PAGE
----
Criticism of ‘WAP’ song is rooted in misogyny and sexism


Eriana Ruiz

Recent release “WAP” by Cardi B and Megan Thee Stallion created a stir because of the suggestive lyrics.

Mykel Hilliard, Editor-in-Chief

Rap superstar Cardi B broke the internet last month when she released her single “WAP” with fellow rapper Megan Thee Stallion.

The song debuted at the top of the Billboard Hot 100 chart. It broke numerous streaming records and spawned a viral TikTok dance challenge.

The track’s suggestive lyrics have been the subject of controversy. Those criticizing the song’s content are using outdated and predictable assertions to criticize and shame the artists. 

Several right-wing commentators offered opinions about the song. Fox News contributor Tucker Carlson criticized the song during a recent rant on his show. “It’s aimed at young American girls maybe your girls, your granddaughters and what is it doing to them?” he said.

 His message implies the song was specifically marketed to young girls, when the song’s obvious audience is adults. If a child had access to the song or video, that is ultimately on the child’s guardian, not the artists. Expecting all artists to be role models to children is unrealistic, especially when they make content specifically marketed to adults.

Carlson said: “We’re not being prudish here. This is not James Brown being sexually suggestive on stage.”

It is very telling that Carlson used James Brown, a man, as an example of the “acceptable” way of being sexually suggestive. It is misogynistic and suggests women are not allowed to display their sexually suggestive side. If Carlson is going to stand by his criticism of “suggestive” material, he should hold male artists to the same standard.

Carlson also slammed Joe Biden for agreeing to interview Cardi B. “Go online right now and look up the lyrics to this song,” Carlson said. “And then ask yourself, if you were Joe Biden, would you suck up to the person who sang it and ask yourself above all, and ask it more than once, what is this doing to our kids?”

His criticism of Biden’s interest in interviewing Cardi implies she is not worthy or intelligent enough to be interviewed because of the sexual nature of her song. 

Former Republican congressional candidate DeAnna Lorraine wrote in a tweet that the song was “vile” and the rappers are “completely wrong” if they think the song does “anything to empower women.”

I wouldn’t expect Lorraine to know much about empowering women, as she vigorously defends and supports President Donald Trump, who openly said he would “grab [women] by the [expletive deleted].”

It is interesting that she so vocally supports a man who has embraced the sexual assault of women but takes issues with women owning their sexual agency. 

I completely disagree with her opinion that the song does nothing to empower women. If anything, the song’s subject matter empowers women to not feel ashamed and to own their sexuality.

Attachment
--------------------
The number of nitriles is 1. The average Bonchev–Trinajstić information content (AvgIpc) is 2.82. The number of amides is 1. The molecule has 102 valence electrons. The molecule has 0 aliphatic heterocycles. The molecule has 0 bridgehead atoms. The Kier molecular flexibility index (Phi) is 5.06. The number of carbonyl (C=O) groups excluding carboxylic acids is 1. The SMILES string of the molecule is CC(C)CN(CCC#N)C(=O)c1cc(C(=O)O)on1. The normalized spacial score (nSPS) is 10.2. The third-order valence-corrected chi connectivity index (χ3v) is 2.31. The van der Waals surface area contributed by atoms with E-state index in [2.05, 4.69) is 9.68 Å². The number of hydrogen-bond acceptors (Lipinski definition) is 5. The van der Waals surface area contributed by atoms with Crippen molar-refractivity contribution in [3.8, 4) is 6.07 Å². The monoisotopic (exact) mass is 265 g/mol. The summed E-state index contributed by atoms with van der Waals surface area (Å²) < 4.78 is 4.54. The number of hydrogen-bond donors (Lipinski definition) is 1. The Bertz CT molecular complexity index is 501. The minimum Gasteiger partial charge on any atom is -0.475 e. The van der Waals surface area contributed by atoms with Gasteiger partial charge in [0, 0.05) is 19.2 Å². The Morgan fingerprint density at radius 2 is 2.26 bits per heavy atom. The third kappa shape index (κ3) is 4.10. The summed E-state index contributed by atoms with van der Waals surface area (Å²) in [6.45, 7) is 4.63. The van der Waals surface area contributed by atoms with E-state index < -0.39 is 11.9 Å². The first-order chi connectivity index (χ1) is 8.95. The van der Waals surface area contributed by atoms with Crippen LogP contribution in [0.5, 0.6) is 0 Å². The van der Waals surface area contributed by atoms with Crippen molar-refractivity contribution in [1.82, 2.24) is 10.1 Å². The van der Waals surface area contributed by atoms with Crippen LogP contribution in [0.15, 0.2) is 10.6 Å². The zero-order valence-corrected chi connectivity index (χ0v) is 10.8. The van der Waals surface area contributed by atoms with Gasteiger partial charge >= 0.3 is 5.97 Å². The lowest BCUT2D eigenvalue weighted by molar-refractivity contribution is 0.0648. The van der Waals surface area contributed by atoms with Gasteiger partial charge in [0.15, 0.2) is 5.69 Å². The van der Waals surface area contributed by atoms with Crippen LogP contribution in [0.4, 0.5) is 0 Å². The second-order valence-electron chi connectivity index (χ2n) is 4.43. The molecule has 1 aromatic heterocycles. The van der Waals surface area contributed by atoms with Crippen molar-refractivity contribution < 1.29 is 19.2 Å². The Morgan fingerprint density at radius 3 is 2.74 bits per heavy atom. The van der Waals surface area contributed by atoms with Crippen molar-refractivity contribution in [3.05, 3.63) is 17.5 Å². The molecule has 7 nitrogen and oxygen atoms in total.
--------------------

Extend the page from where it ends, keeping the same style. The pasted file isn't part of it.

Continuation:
Cardi B said she found the criticism amusing, taking to Twitter to respond to an article listing Republicans boycotting the song. “This is kinda iconic and I’m living for it,” she tweeted in all capital letters.

It’s no surprise she is unbothered by the backlash. The boldness of “WAP” was what made it so successful. Its immediate success and the countless memes the song has inspired shows society is becoming more receptive to women owning their sensuality in their art. The culture of shaming women for being vocal about their sexuality is being chipped away, making it harder to push legislation geared toward stifling and attacking women’s rights.


Misogyny in Rap Culture


Male hip-hop artists have received significantly less backlash for expressing their sexual prowess compared to their female counterparts. When female rap artists do so, it’s considered raunchy, unladylike, or, as singer CeeLo Green said according to Far Out Magazine, “salacious gesturing” aimed at getting ahead in the rap industry.

Green’s comments are an example of how rap culture shames women within the genre. Where is the criticism for the way women are used and disrespected by male rappers? Where is the outrage over the overtly sexual lyrics male rappers have used for decades? Rap culture tends to expect so much out of women rappers, but rarely holds their male counterparts to the same standards. This is extremely sexist.

Megan Thee Stallion also took to Twitter again to respond to the complaints about the song, writing: “Lol dudes will scream ‘slob on my knob’ word for word and crying abt WAP 😂 bye lil boy.” She is correct. For decades, male rappers have used women’s bodies to push their art. Songs like “Baby Got Back” by Sir Mix-a-Lot and the more recent “Dance (A$$)” by Big Sean are examples.

Some people expect women to be asexeual beings, or at least to keep their sexual desires to themselves. Those are ridiculous and unfair standards. Sexuality is a natural part of life.

So while they can be controversial, songs like “WAP” are important. They force us to look at and challenge the double standards women face.